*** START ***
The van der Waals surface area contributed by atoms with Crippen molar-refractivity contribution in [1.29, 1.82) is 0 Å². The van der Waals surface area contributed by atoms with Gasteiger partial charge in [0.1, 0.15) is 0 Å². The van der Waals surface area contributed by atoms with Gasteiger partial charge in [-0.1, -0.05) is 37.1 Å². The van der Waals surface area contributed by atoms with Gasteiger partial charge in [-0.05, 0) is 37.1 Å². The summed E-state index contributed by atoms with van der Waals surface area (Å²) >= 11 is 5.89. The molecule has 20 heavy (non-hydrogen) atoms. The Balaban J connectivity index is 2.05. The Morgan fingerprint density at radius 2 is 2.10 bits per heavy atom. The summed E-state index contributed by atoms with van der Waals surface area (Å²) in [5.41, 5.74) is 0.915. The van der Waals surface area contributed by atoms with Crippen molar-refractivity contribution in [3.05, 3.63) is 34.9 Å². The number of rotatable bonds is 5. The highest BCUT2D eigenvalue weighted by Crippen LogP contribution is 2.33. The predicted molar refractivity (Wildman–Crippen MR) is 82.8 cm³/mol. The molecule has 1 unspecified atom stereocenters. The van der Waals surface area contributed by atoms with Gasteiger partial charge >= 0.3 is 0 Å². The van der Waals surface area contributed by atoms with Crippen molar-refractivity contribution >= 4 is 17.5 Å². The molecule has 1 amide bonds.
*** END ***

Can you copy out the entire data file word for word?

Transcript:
The van der Waals surface area contributed by atoms with Crippen molar-refractivity contribution in [1.29, 1.82) is 0 Å². The van der Waals surface area contributed by atoms with Gasteiger partial charge in [0.1, 0.15) is 0 Å². The van der Waals surface area contributed by atoms with Gasteiger partial charge in [-0.1, -0.05) is 37.1 Å². The van der Waals surface area contributed by atoms with Gasteiger partial charge in [-0.05, 0) is 37.1 Å². The summed E-state index contributed by atoms with van der Waals surface area (Å²) >= 11 is 5.89. The molecule has 20 heavy (non-hydrogen) atoms. The Balaban J connectivity index is 2.05. The Morgan fingerprint density at radius 2 is 2.10 bits per heavy atom. The summed E-state index contributed by atoms with van der Waals surface area (Å²) in [5.41, 5.74) is 0.915. The van der Waals surface area contributed by atoms with Crippen molar-refractivity contribution in [3.05, 3.63) is 34.9 Å². The number of rotatable bonds is 5. The highest BCUT2D eigenvalue weighted by Crippen LogP contribution is 2.33. The predicted molar refractivity (Wildman–Crippen MR) is 82.8 cm³/mol. The molecule has 1 unspecified atom stereocenters. The van der Waals surface area contributed by atoms with Gasteiger partial charge >= 0.3 is 0 Å². The van der Waals surface area contributed by atoms with Crippen molar-refractivity contribution >= 4 is 17.5 Å². The molecule has 1 amide bonds.